Interview with Coach John Booker of the Wasa Royals

Head Coach of the Wasa Royals (Vaasa), John Alexander Booker, has been kind enough to talk to me about his current coaching position and the impact of American Coaches in Finland.


You are not new to Football overseas, but this is your first-time coaching in Finland. Where have you played, and coached previously?

Outside of my career in America I have played and coached in Turkey, Slovakia, Czech Republic, Poland, Brazil, Austria, and Italy.


Booker attended Hayward High School (California) before his college playing career at San Jose State (California). Photo Credit: Growth of a Game

Why did you decide to coach in Vaasa with the Royals?

I really believe in the direction of the team and wanted to coach at a higher level. Finland has one of the best leagues and Wasa Royals is one of the top programs. The decision was pretty easy for me.


What kind of goals have you set for the Royals this year, and how do you plan to achieve those goals?

It’s human nature to want to win and I believe that is every team’s goal. To accomplish that goal, we must do all the little things that lead to winning becoming a habit. So, my goals are more based on the way we prepare and our daily habits. To achieve this goal, I have to make sure the expectations are clear for the players and then hold them accountable to meet set expectations. Being consistent in the things we do will create the habits needed to win games. Winning one game is great but making winning habitual is how championships are won.


Booker has professional football experience playing for the San Francisco 49ers in the NFL as well as with the Arizona Rattlers and Spokane Shock (Washington) in the Arena Football League. Photo Credit: Growth of a Game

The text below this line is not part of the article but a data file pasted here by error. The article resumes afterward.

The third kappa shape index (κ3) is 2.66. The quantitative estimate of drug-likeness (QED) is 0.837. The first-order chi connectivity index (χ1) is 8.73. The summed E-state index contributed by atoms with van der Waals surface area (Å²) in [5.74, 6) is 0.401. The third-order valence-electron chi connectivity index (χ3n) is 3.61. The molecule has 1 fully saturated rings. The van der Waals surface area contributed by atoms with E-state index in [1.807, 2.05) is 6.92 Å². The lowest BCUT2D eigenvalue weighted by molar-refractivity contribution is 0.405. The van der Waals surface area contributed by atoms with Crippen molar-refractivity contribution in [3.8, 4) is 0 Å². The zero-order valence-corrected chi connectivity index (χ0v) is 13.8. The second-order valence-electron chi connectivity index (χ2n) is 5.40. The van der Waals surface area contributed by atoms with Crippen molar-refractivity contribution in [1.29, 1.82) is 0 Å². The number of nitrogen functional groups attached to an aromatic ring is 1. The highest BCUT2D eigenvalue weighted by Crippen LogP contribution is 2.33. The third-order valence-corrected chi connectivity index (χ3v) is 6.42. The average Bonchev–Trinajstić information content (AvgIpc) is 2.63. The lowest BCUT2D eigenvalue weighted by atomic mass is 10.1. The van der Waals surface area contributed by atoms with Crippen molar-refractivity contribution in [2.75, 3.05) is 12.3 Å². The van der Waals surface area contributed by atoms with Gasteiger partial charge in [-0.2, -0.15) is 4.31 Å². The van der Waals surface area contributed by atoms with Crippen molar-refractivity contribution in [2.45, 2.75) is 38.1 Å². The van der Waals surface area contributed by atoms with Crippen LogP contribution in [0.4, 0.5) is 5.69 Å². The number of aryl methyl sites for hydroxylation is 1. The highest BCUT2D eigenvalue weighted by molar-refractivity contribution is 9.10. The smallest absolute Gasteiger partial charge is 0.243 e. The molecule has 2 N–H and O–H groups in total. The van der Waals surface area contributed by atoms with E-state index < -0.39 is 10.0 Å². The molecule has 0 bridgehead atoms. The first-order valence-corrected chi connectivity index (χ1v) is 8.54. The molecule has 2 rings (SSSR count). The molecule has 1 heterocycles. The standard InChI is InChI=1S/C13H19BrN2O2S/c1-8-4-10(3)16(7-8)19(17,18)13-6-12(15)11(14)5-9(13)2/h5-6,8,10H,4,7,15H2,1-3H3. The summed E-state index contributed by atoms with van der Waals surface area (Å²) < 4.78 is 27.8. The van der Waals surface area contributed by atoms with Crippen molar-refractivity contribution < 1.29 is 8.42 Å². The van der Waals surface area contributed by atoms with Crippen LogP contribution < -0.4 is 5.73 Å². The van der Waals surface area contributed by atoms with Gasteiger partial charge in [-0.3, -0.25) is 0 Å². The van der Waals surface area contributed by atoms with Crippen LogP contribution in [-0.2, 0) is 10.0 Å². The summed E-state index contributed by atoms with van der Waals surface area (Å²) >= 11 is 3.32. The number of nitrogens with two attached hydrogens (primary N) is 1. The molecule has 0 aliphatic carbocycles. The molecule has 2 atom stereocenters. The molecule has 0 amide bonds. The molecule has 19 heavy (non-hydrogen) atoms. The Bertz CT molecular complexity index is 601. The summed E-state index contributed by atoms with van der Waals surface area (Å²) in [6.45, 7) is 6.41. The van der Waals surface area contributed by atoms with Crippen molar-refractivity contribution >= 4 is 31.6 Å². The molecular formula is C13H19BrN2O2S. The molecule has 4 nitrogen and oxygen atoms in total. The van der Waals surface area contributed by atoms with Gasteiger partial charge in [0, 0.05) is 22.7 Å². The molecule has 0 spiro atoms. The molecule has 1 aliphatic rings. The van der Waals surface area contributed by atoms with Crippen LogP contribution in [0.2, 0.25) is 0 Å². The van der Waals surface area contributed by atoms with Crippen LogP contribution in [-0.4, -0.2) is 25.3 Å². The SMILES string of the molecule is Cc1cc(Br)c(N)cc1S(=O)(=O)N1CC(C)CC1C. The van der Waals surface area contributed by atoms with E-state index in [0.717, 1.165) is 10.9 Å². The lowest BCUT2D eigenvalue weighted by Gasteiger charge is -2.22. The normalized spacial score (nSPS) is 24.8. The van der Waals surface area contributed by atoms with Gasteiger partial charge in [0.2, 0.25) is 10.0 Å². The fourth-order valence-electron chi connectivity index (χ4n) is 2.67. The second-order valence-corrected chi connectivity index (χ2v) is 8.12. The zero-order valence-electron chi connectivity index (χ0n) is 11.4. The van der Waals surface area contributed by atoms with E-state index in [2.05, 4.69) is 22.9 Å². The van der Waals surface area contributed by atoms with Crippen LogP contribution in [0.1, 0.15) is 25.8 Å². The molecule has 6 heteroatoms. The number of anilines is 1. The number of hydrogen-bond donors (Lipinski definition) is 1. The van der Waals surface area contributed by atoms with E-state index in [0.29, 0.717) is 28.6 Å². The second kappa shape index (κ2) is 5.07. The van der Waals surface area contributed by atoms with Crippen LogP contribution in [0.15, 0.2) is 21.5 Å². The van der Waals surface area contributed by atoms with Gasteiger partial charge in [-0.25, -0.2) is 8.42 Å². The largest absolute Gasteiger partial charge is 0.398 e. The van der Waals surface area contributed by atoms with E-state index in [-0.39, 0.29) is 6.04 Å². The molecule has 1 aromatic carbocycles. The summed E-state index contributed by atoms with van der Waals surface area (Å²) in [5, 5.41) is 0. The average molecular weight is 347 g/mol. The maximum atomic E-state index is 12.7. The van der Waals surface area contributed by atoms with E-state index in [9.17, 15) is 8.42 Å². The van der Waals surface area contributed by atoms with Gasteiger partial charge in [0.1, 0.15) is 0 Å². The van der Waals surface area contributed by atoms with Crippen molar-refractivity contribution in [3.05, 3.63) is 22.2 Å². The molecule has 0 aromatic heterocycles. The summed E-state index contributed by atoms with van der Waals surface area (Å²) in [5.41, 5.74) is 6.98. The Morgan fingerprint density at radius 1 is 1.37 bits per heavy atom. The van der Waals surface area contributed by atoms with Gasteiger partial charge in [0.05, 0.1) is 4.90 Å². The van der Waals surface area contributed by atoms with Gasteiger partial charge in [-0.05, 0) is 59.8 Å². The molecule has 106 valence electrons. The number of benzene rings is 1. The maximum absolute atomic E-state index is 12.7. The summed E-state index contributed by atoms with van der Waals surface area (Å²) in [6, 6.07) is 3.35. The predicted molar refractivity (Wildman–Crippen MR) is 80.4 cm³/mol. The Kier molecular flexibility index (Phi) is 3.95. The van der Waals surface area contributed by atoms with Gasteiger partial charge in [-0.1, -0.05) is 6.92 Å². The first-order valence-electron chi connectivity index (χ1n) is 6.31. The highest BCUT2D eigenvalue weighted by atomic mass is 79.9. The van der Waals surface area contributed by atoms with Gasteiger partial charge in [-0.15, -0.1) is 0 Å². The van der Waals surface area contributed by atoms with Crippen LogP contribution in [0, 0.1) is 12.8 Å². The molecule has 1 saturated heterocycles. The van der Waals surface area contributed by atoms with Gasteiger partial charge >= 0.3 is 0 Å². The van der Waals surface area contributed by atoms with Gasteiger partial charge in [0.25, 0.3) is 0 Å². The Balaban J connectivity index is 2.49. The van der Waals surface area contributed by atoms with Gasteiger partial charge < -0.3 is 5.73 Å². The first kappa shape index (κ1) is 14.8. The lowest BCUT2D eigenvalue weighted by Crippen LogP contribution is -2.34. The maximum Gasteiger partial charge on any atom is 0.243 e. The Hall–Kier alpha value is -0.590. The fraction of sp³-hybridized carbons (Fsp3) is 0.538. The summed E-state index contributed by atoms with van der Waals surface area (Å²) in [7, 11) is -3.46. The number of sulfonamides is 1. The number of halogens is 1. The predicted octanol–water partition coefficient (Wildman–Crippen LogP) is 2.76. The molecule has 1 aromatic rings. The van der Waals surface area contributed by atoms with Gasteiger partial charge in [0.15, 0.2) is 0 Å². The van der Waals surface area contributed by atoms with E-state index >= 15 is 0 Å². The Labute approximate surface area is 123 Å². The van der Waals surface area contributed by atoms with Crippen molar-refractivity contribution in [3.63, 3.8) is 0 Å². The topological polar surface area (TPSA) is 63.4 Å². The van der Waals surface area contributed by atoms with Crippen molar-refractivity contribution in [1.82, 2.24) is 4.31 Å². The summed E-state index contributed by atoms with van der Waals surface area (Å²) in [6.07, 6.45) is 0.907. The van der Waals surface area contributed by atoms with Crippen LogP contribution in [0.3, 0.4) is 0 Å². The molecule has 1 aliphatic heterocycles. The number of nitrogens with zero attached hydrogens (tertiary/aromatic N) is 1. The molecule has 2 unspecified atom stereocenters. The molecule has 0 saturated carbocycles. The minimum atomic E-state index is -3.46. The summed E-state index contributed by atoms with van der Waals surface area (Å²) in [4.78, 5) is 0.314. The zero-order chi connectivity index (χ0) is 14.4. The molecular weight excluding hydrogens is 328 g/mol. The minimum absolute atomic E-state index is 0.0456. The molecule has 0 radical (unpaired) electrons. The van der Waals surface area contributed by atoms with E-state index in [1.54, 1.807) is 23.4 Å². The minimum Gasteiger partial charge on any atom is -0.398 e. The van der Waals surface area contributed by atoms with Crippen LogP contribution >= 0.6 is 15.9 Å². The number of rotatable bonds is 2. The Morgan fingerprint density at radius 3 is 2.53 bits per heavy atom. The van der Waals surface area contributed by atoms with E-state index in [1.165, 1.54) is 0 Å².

Can you explain how your specific coaching style will bring success to your team this year?

I love what I do and that comes out in my style of coaching. The most successful teams love every part of the sport especially preparation. I love to work more than I love to win, winning is just the outcome of your work. As long as we love to work and improve we will love the results on game days. Focusing on the steps it takes to win instead of the actual win is something I consider the core of my football believes.


There seems to be a recent trend of American coaches in Finland. Do you think this will continue in the future, or just a coincidence of this time? Can you explain your reasoning?

I am not too familiar with the history of Finnish American Football. Maybe at some point in the past there were many American coaches. I do know that there are great Finnish coaches and it shows in the level of play in the league. I know the game is growing everywhere in the world and teams are learning that import players help for the season but coaches can improve the team for the future. This may be a trend Finland is also experiencing. As far as the future goes, most teams copy successful teams. If American coaches have success I would imagine other teams would buy into the trend.


In the next 5 years, where do you see yourself in regards to American Football?

I will still be coaching for sure. In a perfect world, I would have a fist full of rings and be in control of a dynasty. I admire coaches that can sustain excellence for extended periods of time. This is a challenge I would love to accomplish for myself and the teams I coach.


Booker has coaching experience with teams all over the world including the Trnava Bulldogs (Slovakia), Koç Rams (Turkey), and Minas Locomotiva (Brazil). Photo Credit: Growth of a Game

In the next 5 years, in terms of competition, popularity, or culture, where do you see American Football in Europe?

Europe is really hard to predict. I think there has to be unity in the development of the sport. It is unfortunate the current status of IFAF because the game is suffering due to difference of opinions. When those differences are set aside and people focus on what is best for the sport internationally the sky is the limit. I wish there was more parity in international football but it’s hard when the clubs are individually ran. There is a big gap between Elite European teams and good European teams. When that gap closes, I think the sport will become more interesting to a wider demographic. The great thing about The Maple league is that there is Parity and true competition. The Roosters are obviously at the top of the mountain and have a dynasty going but the league in general is competitive.










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